For Whom The Tel Tolls: Can State Tax And Expenditure Limits Effectively Reduce Spending?, Thad Kousser, Mathew D. Mccubbins, Ellen Moule Jan 2008

For Whom The Tel Tolls: Can State Tax And Expenditure Limits Effectively Reduce Spending?, Thad Kousser, Mathew D. Mccubbins, Ellen Moule

Faculty Scholarship

Can voters stop state governments from spending at high rates through the enactment of tax and expenditure limits (TELs), or do these laws become dead letters? We draw upon the principal-agent literature to theorize that TELs – one of the most frequent uses of the initiative process across the country – may be circumvented by the sorts of elected officials who would inspire their passage.

In order to investigate our claim, we conduct an event study. First, we test for the effectiveness of TELs across states using a differences-in-differences model. Second, we dissect our treatment variable using different legal provisions of the ...


When Voters Make Laws: How Direct Democracy Is Shaping American Cities, Elizabeth Garrett, Mathew D. Mccubbins Jan 2008

When Voters Make Laws: How Direct Democracy Is Shaping American Cities, Elizabeth Garrett, Mathew D. Mccubbins

Faculty Scholarship

No abstract provided.


Agenda Power In The Italian Chamber Of Deputies, 1988-2000, Gary W. Cox, William B. Heller, Mathew D. Mccubbins Jan 2008

Agenda Power In The Italian Chamber Of Deputies, 1988-2000, Gary W. Cox, William B. Heller, Mathew D. Mccubbins

Faculty Scholarship

We find strong evidence that governing coalitions in Italy exercise significant negative agenda powers. First, governing parties have a roll rate that is nearly zero, and their roll rate is lower than opposition parties’ roll rates, which average about 20% on all final passage votes. Second, we find that, controlling for distance from the floor median, opposition parties have higher roll rates than government parties. These results strongly suggest that governing parties in Italy are able to control the legislative agenda to their benefit. We also document significantly higher opposition roll rates on decree-conversion bills and budget bills that on ...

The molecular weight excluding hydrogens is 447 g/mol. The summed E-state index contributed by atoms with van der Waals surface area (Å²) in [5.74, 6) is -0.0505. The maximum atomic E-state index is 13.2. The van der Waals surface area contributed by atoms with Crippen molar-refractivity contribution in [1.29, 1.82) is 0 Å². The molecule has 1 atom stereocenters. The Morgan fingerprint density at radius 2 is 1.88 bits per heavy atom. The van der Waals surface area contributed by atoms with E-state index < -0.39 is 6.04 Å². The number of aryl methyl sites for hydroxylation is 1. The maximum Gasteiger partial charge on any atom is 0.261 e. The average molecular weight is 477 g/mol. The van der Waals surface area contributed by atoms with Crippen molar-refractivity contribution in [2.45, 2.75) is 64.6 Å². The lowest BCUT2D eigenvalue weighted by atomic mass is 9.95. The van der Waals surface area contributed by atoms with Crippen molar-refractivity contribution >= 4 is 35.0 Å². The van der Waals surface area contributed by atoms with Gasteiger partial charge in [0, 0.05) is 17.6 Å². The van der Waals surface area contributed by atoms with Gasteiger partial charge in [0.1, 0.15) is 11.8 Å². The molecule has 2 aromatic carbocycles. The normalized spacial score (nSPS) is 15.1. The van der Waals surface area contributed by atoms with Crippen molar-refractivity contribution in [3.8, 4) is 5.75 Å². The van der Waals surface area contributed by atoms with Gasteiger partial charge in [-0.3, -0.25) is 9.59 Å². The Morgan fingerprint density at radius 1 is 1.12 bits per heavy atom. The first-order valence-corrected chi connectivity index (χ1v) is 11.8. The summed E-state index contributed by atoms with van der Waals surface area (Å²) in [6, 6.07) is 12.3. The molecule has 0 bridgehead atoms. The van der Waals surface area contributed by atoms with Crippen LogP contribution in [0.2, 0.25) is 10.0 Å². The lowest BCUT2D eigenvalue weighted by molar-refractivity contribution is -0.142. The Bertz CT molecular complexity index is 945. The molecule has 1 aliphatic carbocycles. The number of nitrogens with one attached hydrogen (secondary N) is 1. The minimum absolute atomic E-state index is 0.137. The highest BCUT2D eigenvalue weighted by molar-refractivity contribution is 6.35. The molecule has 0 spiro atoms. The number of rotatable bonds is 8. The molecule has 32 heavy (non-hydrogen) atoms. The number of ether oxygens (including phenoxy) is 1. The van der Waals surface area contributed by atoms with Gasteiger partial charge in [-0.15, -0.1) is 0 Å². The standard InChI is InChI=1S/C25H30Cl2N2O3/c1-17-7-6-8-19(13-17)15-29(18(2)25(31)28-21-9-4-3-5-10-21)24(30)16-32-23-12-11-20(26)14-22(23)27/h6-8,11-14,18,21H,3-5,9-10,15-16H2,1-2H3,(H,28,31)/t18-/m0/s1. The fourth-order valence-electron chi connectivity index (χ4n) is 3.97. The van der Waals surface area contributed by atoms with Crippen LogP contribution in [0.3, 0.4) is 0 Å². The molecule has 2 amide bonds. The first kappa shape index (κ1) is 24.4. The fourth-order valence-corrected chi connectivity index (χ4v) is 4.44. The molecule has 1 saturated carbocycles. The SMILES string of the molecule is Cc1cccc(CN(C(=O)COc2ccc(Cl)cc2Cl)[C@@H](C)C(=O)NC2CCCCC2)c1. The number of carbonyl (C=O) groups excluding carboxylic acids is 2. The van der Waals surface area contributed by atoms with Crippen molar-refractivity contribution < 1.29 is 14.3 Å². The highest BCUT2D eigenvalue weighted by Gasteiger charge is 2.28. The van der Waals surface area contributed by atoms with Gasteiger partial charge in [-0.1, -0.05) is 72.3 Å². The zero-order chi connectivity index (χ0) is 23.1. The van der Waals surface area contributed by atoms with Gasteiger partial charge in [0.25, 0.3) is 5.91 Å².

The Dual Path Initiative Framework, Elizabeth Garrett, Mathew D. Mccubbins Jan 2007

The Dual Path Initiative Framework, Elizabeth Garrett, Mathew D. Mccubbins

Faculty Scholarship

No abstract provided.


Agenda Control In The Bundestag, 1980-2002, William M. Chandler, Gary W. Cox, Mathew D. Mccubbins Jan 2006

Agenda Control In The Bundestag, 1980-2002, William M. Chandler, Gary W. Cox, Mathew D. Mccubbins

Faculty Scholarship

We find strong evidence of monopoly legislative agenda control by government parties in the Bundestag. First, the government parties have near-zero roll rates, while the opposition parties are often rolled over half the time. Second, only opposition parties’ (and not government parties’) roll rates increase with the distances of each party from the floor median. Third, almost all policy moves are towards the government coalition (the only exceptions occur during periods of divided government). Fourth, roll rates for government parties sky- rocket when they fall into the opposition and roll rates for opposition parties plummet when they enter government, while ...


Conditions For Judicial Independence, Mathew D. Mccubbins, Roger Noll, Barry R. Weingast Jan 2006

Conditions For Judicial Independence, Mathew D. Mccubbins, Roger Noll, Barry R. Weingast

Faculty Scholarship

No abstract provided.


When Does Deliberating Improve Decisionmaking?, Mathew D. Mccubbins, Daniel B. Rodriguez Jan 2006

When Does Deliberating Improve Decisionmaking?, Mathew D. Mccubbins, Daniel B. Rodriguez

Faculty Scholarship

No abstract provided.


Courts, Congress, And Public Policy, Part I: The Fda, The Courts, And The Regulation Of Tobacco, Jeffrey R. Lax, Mathew D. Mccubbins Jan 2006

Courts, Congress, And Public Policy, Part I: The Fda, The Courts, And The Regulation Of Tobacco, Jeffrey R. Lax, Mathew D. Mccubbins

Faculty Scholarship